For the half-year to 31 December 2014, the IPKat's regular team is supplemented by contributions from guest bloggers Rebecca Gulbul, Lucas Michels and Marie-Andrée Weiss.

Regular round-ups of the previous week's blogposts are kindly compiled by Alberto Bellan.

Friday, 22 July 2005

FRIDAY NEWS ROUND-UP


1 Design cases for all, but black marks for the Swedes

The IPKat's friend David Musker has informed him that OHIM has now established a web page giving access to decisions on Community designs by national Community Design Courts. You can find it here. There are just five cases so far, three from the Netherlands and two from Sweden, in Dutch and Swedish respectively.

The identities of the Swedish lawyers concerned have been erased by a thick black marker, not (the IPKat hopes) because of their performance in the proceedings but out of a sense of deep modesty ...


2 JIPLP on the way

The Journal of Intellectual Property Law and Practice (JIPLP), to be published by Oxford University Press, is well on the way towards its November launch. Edited by IPKat's joint blogmeister Jeremy, JIPLP is conceived as a punchy, attractive but deadly serious refereed journal for intellectual property practitioners and rights owners -- and its articles will be available online even before publication.

JIPLP can't guarantee to cover every topic, but it wants to respond to the genuine interests and concerns of the IP journal reading public so, if there are any topics that you would like to see featured in JIPLP, please contact Jeremy here and let him know.


3 Patent 'land-grab' scaremongering

The IPKat has come across this wonderful piece of hyperbole in ZDNet:

"Recent moves by intellectual property holdings outfits like Acacia Research have sparked a patent land grabbing epidemic that has threatened to accelerate the extinction of all life on earth unless the charter of the Kyoto Treaty is expanded to include other, more pressing matters that threaten the Earth's ecosytem.

Exclaiming "If that five-year old punk in Minnesota can patent swinging sideways, then why can't I patent the color red?!", the normally color blind Steve Gillmor ran to the United States Patent and Trademark Office after he realized he could probably patent the strange pigment creeping up his neck. Apparently his blood pressure responded adversely to something he read in the blogosphere. Pointing to a throbbing jugular surrounded by glowing red skin, Gillmor told a 67 year-old patent examiner who hasn't left his office since the 1970s that he conducted a thorough prior art search on the color red, but came up empty handed. The examiner momentarily extracted his head from some sand, handed Gillmor a used Dunkin Donuts-branded napkin and instructed Gillmor to describe the invention in ten words or less, but only after pre-applying a USPTO seal of approval to the napkin".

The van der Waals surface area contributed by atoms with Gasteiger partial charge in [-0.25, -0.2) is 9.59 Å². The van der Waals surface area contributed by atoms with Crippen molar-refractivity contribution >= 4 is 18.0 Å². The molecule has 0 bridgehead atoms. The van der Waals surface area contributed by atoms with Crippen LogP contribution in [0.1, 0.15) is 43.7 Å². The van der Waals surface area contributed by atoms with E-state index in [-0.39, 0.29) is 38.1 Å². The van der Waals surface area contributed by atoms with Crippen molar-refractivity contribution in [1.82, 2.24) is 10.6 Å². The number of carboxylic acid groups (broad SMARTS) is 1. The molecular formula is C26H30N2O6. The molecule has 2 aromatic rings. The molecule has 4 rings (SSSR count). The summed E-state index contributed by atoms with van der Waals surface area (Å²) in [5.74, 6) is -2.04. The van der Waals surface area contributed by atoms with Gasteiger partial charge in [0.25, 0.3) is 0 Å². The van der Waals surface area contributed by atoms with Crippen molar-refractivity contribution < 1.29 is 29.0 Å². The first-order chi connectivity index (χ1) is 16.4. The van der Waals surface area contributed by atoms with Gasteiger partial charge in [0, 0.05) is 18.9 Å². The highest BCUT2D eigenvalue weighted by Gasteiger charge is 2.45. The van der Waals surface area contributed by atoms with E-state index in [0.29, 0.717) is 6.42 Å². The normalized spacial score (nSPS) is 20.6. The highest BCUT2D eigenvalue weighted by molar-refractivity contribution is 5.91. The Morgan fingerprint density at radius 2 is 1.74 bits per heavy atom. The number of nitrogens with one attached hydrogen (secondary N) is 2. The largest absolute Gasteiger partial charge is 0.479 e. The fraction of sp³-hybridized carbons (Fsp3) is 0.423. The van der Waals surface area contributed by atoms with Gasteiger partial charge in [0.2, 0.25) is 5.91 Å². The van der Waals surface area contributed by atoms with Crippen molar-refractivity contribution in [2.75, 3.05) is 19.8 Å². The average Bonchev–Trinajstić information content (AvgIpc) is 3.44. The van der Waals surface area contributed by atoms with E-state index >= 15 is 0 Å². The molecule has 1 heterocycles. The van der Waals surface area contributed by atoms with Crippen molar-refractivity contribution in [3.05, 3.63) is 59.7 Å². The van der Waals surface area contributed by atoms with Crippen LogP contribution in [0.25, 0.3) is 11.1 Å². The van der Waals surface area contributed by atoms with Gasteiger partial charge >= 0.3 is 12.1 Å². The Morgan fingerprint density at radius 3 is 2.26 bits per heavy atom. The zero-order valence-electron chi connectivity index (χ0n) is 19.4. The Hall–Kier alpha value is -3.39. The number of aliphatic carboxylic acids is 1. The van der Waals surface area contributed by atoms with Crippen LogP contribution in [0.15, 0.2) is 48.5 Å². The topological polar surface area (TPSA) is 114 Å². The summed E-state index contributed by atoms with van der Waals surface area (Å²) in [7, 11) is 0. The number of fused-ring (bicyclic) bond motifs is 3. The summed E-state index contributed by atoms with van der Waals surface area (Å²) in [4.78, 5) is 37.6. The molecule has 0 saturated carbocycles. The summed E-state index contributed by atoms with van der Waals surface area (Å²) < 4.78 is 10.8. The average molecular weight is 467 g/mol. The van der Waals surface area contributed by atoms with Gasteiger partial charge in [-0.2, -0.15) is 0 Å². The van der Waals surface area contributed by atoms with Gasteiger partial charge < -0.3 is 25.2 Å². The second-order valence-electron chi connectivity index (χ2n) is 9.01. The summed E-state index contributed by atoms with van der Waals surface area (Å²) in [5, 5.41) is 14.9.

The IPKat is always amused by good writing, but the truth of the matter is that the patent system is no land-grab: the novelty and inventive step requirements mean that patent protection creates new territories but does not reallocate old ones. The fact that the US patent system grants so many bizarre and almost certainly invalid patents is a reflection on the refusal of that jurisdiction to align its practices with the vast majority of non-US countries that make up an obscure corner of the planet called "The Rest of the World".


4 EuropaBio "Disappointed"

This from researchresearch.com: EuropaBio, the European association for bioindustries, regrets that the European Commission has not taken a firmer stand on harmonising rules for patenting human DNA sequences across EU member states. In its second report on the EU Biotechnology Patents Directive it states:
“The main objective for introducing the directive in 1988 and in 1995 was to harmonise the patent laws of the EU member states in respect of biotechnological inventions and clarify certain aspects in this respect in order to support the internal market. We have to conclude that the actual result is a situation with more disharmony than ever".
The IPKat agrees and notes that this situation parallels that of the patenting of computer-implemented inventions. In both cases the debate over how to harmonise has been drowned by the larger debate as to whether, and if so to what extent, protection should be granted at all.

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